Meanwhile readers of a few publications like this one are well aware that claims have been stretched to record lows for a long time.
In terms of the trend over the longer term, actual claims were 21.1% lower than the same week a year ago. Since 2010 the annual change rate has mostly fluctuated between -5% and -15%, with just a few times between -20% and -25%, mostly in the past 6 months. The current number is within that outlying group. In each case previously this was sharply reversed in ensuing weeks, but the usual range of change has stayed intact. There’s no sign of trend change.
On the basis of the week to week change it was a much stronger than normal reading for this week of April. This week is a swing week with both up and down weeks in the prior 10 years. The actual decline of 29,000 (rounded) compared with the 10 year average decrease for that week of 1,000 (rounded). Claims increased by 20,000 in the comparable week last year. Perhaps tellingly, the strongest 4th week of April of the past 10 years was in 2007, a few months before the onset of mass layoffs tied to the housing crash and financial crisis.
There were 1,787 claims per million of nonfarm payroll employees in the current week. This was a record low, below the April 2007 level of 1,965 record low for the last week of April, which occurred well after the peak of the housing bubble but before the carnage of mass layoffs that was to begin later that year.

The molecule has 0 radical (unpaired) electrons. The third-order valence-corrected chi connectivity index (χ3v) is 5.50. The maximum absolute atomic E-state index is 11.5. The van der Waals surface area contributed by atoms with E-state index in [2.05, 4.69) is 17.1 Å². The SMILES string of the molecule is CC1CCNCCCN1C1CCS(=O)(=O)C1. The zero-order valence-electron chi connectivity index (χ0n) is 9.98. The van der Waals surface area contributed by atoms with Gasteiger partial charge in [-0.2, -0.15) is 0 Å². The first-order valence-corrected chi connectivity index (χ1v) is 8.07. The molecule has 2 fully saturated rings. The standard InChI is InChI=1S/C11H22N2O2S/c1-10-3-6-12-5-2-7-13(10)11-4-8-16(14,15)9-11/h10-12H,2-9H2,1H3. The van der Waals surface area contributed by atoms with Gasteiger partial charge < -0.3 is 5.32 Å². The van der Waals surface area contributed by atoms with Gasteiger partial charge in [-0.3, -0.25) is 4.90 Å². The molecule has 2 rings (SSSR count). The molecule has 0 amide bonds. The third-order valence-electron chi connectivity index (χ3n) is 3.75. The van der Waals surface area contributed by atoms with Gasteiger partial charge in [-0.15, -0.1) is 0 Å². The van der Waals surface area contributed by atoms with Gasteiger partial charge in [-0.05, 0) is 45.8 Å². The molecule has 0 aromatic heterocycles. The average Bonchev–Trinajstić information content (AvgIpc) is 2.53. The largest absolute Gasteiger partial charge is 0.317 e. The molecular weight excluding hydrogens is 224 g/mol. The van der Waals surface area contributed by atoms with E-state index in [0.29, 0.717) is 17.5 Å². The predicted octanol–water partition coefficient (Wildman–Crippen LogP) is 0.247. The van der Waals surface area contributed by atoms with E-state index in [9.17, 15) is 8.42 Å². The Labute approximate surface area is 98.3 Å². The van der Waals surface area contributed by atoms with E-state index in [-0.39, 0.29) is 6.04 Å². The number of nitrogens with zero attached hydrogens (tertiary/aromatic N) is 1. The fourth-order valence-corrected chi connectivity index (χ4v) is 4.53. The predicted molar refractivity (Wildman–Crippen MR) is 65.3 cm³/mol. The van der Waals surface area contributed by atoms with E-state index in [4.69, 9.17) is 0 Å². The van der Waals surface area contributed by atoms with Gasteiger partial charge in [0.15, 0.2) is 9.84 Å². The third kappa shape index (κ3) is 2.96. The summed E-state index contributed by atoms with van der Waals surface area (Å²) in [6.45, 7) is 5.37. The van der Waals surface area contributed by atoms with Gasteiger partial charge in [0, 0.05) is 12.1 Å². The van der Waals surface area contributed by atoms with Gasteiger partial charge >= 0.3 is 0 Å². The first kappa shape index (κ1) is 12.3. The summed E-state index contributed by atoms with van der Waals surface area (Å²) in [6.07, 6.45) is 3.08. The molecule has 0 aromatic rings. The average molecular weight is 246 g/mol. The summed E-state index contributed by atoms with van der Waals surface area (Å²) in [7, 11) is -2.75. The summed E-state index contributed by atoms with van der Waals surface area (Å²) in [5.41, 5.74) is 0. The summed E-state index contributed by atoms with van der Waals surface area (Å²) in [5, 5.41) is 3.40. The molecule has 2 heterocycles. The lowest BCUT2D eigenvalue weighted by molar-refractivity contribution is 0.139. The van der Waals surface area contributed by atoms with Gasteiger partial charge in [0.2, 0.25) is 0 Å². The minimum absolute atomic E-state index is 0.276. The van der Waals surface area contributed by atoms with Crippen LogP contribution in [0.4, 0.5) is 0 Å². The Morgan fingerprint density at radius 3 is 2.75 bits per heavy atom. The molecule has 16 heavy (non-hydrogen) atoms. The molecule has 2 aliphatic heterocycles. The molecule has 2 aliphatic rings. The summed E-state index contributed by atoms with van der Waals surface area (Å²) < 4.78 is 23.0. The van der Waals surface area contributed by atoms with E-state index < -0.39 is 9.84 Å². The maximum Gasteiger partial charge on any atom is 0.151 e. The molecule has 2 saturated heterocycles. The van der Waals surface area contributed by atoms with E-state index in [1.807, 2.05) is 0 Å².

At the last bubble peak in 2006, claims began to increase late in that year. The housing bubble had already peaked a few months earlier but the stock market continued on its merry way for 9 more months, not finally ending its run until September 2007. A clear breakout in the number of claims toward the end of 2006 gave plenty of advance warning that all was not well, before stock investors got a clue. Conversely, at the 2000 top, claims had given little advance warning. They began to break out concurrently with the top in stock prices through midyear 2000. We cannot know in the current case whether claims will begin to weaken before stock prices turn down, but it should at least be concurrent with the turn in stock prices. Whether it is a leading indicator or not, it is still worth watching for any signs of change.